The Kampong San Teng Tien How Assoication was founded in the 1940 with Joss Ash from Hoon Hong Tian Haw Temple. It was moved to this current location in 1986 and is part of the Thomson Joint Temple.

Region : Central

Planning Area: Bishan

City: Singapore

Sembawang Tian Hou Temple

The Temple was founded in 1947 as Sai Ho Koo Kay Tian Ho Temple for the Lim community in Sembawang and Yishun area. The temple name was changed to the current one when it moved to this current location in 2006 and is part of the Sembawang United Temple.

Region : North

Planning Area: Sembawang

City: Singapore

Swatow Sia Mazu Temple

The Swatow Sia Mazu Temple was initially setup at Whampoa Garden before the temple was built in 1956. It moved to this current location in 1994.

Region : Central

Planning Area: Geyland

City: Singapore

Ling Ci Xing Gong Temple

The Temple was founded in 1962 with Joss Ash and Goddness Mazu statue from Ling Ci Temple in Putian, China.

Region : Central

Planning Area: Rochor

City: Singapore

Bak Sua Siah Boo Temple

The Temple was founded in 1976 at Lim Chu Kang 19th milestone with Goddness Mazu as the main deity. The name of the temple is in Teochew dialect. It was moved to this current location in 1999 and is part of the Cheng Hwa Cher Siah Temple.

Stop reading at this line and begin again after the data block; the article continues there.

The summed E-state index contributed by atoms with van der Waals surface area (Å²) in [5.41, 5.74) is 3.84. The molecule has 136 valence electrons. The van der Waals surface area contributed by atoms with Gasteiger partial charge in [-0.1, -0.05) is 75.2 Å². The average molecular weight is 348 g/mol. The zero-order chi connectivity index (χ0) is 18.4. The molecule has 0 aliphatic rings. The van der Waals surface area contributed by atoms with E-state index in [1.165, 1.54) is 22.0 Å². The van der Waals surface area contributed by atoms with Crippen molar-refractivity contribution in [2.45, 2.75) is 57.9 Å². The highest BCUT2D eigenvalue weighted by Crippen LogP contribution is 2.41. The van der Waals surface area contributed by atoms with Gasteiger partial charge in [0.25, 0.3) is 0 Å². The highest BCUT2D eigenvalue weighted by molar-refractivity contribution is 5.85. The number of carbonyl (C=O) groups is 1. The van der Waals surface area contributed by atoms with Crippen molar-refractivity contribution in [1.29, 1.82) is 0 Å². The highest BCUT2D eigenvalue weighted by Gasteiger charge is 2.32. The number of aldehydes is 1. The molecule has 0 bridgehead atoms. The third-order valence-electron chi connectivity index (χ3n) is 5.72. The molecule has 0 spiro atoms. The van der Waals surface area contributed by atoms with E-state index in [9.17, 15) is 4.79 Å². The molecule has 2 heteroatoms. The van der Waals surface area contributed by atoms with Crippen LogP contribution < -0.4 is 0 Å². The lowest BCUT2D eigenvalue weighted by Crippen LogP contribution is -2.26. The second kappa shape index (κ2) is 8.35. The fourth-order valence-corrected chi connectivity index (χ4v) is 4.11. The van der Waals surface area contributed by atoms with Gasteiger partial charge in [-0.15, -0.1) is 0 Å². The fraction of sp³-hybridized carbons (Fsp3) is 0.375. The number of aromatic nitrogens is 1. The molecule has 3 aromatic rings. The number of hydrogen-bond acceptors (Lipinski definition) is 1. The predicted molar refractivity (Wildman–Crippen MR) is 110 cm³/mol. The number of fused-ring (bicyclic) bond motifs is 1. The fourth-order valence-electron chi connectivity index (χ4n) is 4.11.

Region : West

Planning Area: Bukit Panjang

City: Singapore

Zhong Tou Temple

The Temple was founded in a Teochew fishing village in Hougang. It was moved to this current location in 1985 and is part of the Tian De Temple.

Region : North East

Planning Area: Ang Mo Kio

City: Singapore

Singapore Foochow Association Tianhou Temple

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Region : Central

Planning Area: Kallang

City: Singapore

Boon San Lian Ngee Association Tianhou Temple

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Region : Central

Planning Area: Outram

City: Singapore

Eng Choon Clan Association

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Region : Central

Planning Area: Downtown Core

City: Singapore

Singapore Teochew Sai Ho Association Mazu Temple

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Region : Central

Planning Area: River Valley

City: Singapore

Ning Yeung Clan Association

Ning Yeung Clan Association was founded by Cho Ah Chee in 1822 to support immigrants from Taishan in Guangdong Province China. In 1819, Cho Ah Chee was a carpenter onboard S.S Indiana which sailed with Stamford Raffles from Penang and a member of the team that landed at the mouth of Rochor River to confirm the island is not under Dutch rule and planted the British flag at Forbidden Hill. Raffles awarded a piece of land to him which was used to built the first clan association in Singapore. He is one of the earliest Chinese immigrant to Singapore.

Region : Central

Planning Area: Downtown Core

City: Singapore

Malaysia

Region:
Southeast Asia

Seng Choon Keong